Time. What is it?
Einstein didn’t really know, at least not for a long, well, time. Even then, he struggled with it greatly and questioned his own conclusions about it in the end.
You’re reading this, so you hardly have any, at least not the kind that will put a smile on your face in your coffin.
I just had a birthday and allowed myself to unplug, to stop blogging, tweeting, texting. I stood in the sun-drenched yard for a long time with my dog, winding down to child time, flower time, dog time. I still figured I needed some kind of clock to beat against, so I imagined the earth turning on its axis moment by moment for a whole day. I’d feel the earth turn then. I’d watch the lilacs grow.
Truth is it’s hard to be happy when you’re in a hurry. Sure you have some rushes, even giddy expectations of a project coming to fruition. But what about the message on the billboard: “Take time to be a dad today”? A dad for your daughter, your grandson, your dog; a husband for your wife.
There’s no denying the sacrifices demanded of success. Surely, since you’re reading this, you know them well.
It’s a complicated issue for us. For the artist, for one, keeping all pistons firing in the social-media engine can rob you of something else. On my recent song release project, I was so ensconced in pr upkeep that I hadn’t written a song or a poem in many weeks, nary a verse.
It made me sad and made me stop it all for a time and start writing again and sitting for awhile on the porch with my dog, watching the short-lived lilacs lifting on the thermals.
Just on the other side of our lilacs lies a neighbor’s house. A month back an ambulance came and took my friend David for his last roll down the driveway. Same age, David. He won’t have the luxury of bouncing along on his red lawn tractor anymore. I will. And I won’t forget that I have such privledges.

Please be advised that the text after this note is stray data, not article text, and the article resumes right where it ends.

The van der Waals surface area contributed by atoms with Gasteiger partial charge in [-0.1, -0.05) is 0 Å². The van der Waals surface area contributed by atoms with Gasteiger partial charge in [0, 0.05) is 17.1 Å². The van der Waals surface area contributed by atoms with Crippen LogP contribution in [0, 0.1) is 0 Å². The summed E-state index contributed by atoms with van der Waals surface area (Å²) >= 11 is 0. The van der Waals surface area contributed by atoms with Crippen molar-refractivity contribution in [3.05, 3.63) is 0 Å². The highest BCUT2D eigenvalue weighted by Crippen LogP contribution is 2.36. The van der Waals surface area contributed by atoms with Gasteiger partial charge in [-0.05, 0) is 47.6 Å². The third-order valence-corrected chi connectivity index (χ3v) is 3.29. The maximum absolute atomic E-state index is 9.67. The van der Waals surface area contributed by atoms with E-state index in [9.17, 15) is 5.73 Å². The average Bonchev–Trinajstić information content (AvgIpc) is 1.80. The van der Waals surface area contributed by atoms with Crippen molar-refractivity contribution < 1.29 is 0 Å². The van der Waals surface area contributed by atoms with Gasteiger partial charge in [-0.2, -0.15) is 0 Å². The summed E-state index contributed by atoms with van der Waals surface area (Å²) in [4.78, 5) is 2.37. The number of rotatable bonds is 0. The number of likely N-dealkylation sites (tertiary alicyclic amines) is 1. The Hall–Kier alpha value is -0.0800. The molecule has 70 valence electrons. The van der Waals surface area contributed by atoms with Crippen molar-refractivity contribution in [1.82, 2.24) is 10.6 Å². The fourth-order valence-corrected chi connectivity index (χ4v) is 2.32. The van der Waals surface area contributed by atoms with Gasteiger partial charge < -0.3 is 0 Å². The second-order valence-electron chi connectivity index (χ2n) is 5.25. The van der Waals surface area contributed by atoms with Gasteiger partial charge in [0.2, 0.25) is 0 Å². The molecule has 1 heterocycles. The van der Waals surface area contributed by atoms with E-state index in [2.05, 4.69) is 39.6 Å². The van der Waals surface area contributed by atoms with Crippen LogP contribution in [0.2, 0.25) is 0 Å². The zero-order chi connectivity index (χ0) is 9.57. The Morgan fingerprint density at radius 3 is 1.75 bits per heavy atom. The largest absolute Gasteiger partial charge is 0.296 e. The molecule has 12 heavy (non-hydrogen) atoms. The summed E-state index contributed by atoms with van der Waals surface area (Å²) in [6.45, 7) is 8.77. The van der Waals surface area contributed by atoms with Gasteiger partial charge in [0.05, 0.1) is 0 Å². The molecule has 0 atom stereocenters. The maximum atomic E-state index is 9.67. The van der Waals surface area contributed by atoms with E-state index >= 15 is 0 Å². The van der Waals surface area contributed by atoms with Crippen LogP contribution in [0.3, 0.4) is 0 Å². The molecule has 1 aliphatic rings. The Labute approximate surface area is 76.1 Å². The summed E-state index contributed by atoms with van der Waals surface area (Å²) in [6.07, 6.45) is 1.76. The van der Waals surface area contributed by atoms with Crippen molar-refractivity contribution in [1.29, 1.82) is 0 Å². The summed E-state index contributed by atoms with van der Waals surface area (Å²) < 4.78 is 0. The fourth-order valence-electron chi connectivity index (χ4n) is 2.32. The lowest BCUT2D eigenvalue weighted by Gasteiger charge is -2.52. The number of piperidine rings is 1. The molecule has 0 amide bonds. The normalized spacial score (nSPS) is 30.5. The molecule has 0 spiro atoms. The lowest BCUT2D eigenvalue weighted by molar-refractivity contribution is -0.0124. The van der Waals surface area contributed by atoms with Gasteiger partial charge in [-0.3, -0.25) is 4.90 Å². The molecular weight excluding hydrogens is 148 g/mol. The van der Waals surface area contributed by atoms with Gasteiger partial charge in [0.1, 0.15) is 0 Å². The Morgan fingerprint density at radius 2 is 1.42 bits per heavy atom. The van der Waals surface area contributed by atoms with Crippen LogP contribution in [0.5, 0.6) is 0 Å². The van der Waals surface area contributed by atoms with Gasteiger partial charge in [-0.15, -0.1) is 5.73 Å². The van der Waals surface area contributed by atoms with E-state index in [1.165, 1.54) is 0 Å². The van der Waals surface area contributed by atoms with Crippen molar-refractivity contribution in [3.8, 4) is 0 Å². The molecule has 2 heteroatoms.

Happened to notice a number of articles recently that speak to various sides of the time question. One is New York Times’ John Tierney, writing on the science of concentration. Then, there’s The Times’ Judith Warner on adjusting expectations with age.
Also heard a think piece by Jeff Greenfield on the Mother’s Day edition of CBS Sunday Morning. His subject, which is unfortunately not captured online in video or text, was “Blackberry Mania.” He cited the Laputa society of Jonathan Swift’s “Gulliver’s Travels,” so consumed with their own deep thoughts they required floggers to keep them from crashing into themselves. All this led into a b-roll shot of pedestrians on cell phones and iPods.
With that image in mind, I’ll lead in to the ultimately closing act of all time, Bob Dylan. His current Rolling Stone interview is not available in its entirety online, so I’ll cite his golden quote here:
It’s peculiar and unnerving in a way to see so many young people walking around with cell phones and iPods in their ears and so wrapped up in media and video games. It robs them of their self-identity. It’s a shame to see them so tuned out to real life. Of course they are free to do that, as if that’s got anything to do with freedom. The cost of liberty is high, and young people should understand that before they start spending their life with all those gadgets.